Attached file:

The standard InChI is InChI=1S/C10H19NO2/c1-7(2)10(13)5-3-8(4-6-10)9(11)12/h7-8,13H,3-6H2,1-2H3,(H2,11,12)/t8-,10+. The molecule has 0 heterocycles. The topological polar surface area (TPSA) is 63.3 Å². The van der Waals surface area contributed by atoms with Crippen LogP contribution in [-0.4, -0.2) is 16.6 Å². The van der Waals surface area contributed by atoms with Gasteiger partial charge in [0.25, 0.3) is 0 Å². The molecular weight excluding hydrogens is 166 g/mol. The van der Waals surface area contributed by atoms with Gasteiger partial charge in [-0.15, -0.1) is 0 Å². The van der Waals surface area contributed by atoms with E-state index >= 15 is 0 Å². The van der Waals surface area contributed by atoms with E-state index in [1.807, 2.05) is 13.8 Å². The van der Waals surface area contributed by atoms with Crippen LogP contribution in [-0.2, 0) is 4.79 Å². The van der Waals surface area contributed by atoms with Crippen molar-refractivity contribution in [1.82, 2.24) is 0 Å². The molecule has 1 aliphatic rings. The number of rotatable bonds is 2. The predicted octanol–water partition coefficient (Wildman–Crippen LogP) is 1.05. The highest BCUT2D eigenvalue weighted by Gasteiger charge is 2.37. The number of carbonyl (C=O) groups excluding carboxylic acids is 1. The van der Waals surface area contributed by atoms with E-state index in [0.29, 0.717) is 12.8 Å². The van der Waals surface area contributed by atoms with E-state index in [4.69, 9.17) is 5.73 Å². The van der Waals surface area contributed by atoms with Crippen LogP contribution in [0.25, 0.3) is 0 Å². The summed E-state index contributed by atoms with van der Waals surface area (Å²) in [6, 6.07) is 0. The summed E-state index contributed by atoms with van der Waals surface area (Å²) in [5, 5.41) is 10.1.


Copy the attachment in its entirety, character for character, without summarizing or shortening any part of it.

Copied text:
The standard InChI is InChI=1S/C10H19NO2/c1-7(2)10(13)5-3-8(4-6-10)9(11)12/h7-8,13H,3-6H2,1-2H3,(H2,11,12)/t8-,10+. The molecule has 0 heterocycles. The topological polar surface area (TPSA) is 63.3 Å². The van der Waals surface area contributed by atoms with Crippen LogP contribution in [-0.4, -0.2) is 16.6 Å². The van der Waals surface area contributed by atoms with Gasteiger partial charge in [0.25, 0.3) is 0 Å². The molecular weight excluding hydrogens is 166 g/mol. The van der Waals surface area contributed by atoms with Gasteiger partial charge in [-0.15, -0.1) is 0 Å². The van der Waals surface area contributed by atoms with E-state index >= 15 is 0 Å². The van der Waals surface area contributed by atoms with E-state index in [1.807, 2.05) is 13.8 Å². The van der Waals surface area contributed by atoms with Crippen LogP contribution in [-0.2, 0) is 4.79 Å². The van der Waals surface area contributed by atoms with Crippen molar-refractivity contribution in [1.82, 2.24) is 0 Å². The molecule has 1 aliphatic rings. The number of rotatable bonds is 2. The predicted octanol–water partition coefficient (Wildman–Crippen LogP) is 1.05. The highest BCUT2D eigenvalue weighted by Gasteiger charge is 2.37. The number of carbonyl (C=O) groups excluding carboxylic acids is 1. The van der Waals surface area contributed by atoms with E-state index in [0.29, 0.717) is 12.8 Å². The van der Waals surface area contributed by atoms with E-state index in [4.69, 9.17) is 5.73 Å². The van der Waals surface area contributed by atoms with Crippen LogP contribution in [0.25, 0.3) is 0 Å². The summed E-state index contributed by atoms with van der Waals surface area (Å²) in [6, 6.07) is 0. The summed E-state index contributed by atoms with van der Waals surface area (Å²) in [5, 5.41) is 10.1.